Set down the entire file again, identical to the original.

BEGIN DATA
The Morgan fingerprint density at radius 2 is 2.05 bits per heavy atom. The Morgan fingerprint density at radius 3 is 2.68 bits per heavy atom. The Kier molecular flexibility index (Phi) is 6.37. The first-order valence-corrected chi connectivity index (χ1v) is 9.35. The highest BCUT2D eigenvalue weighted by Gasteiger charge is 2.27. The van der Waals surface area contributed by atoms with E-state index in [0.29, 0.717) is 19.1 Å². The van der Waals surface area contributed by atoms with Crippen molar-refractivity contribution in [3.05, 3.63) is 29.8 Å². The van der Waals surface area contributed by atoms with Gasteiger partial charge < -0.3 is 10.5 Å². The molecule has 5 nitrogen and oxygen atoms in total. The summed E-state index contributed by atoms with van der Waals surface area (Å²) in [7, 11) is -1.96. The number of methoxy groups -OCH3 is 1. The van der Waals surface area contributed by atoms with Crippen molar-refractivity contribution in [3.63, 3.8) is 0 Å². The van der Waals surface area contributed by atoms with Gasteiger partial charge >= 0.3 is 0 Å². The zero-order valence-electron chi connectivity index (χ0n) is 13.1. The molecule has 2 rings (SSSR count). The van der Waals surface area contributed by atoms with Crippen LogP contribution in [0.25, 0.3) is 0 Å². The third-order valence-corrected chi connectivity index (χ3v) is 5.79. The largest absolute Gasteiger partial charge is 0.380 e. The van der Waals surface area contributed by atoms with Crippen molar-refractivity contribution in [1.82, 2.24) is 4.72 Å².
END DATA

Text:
The Morgan fingerprint density at radius 2 is 2.05 bits per heavy atom. The Morgan fingerprint density at radius 3 is 2.68 bits per heavy atom. The Kier molecular flexibility index (Phi) is 6.37. The first-order valence-corrected chi connectivity index (χ1v) is 9.35. The highest BCUT2D eigenvalue weighted by Gasteiger charge is 2.27. The van der Waals surface area contributed by atoms with E-state index in [0.29, 0.717) is 19.1 Å². The van der Waals surface area contributed by atoms with Crippen molar-refractivity contribution in [3.05, 3.63) is 29.8 Å². The van der Waals surface area contributed by atoms with Gasteiger partial charge < -0.3 is 10.5 Å². The molecule has 5 nitrogen and oxygen atoms in total. The summed E-state index contributed by atoms with van der Waals surface area (Å²) in [7, 11) is -1.96. The number of methoxy groups -OCH3 is 1. The van der Waals surface area contributed by atoms with Crippen molar-refractivity contribution in [3.63, 3.8) is 0 Å². The van der Waals surface area contributed by atoms with Gasteiger partial charge >= 0.3 is 0 Å². The zero-order valence-electron chi connectivity index (χ0n) is 13.1. The molecule has 2 rings (SSSR count). The van der Waals surface area contributed by atoms with Crippen LogP contribution in [0.25, 0.3) is 0 Å². The third-order valence-corrected chi connectivity index (χ3v) is 5.79. The largest absolute Gasteiger partial charge is 0.380 e. The van der Waals surface area contributed by atoms with Crippen molar-refractivity contribution in [1.82, 2.24) is 4.72 Å².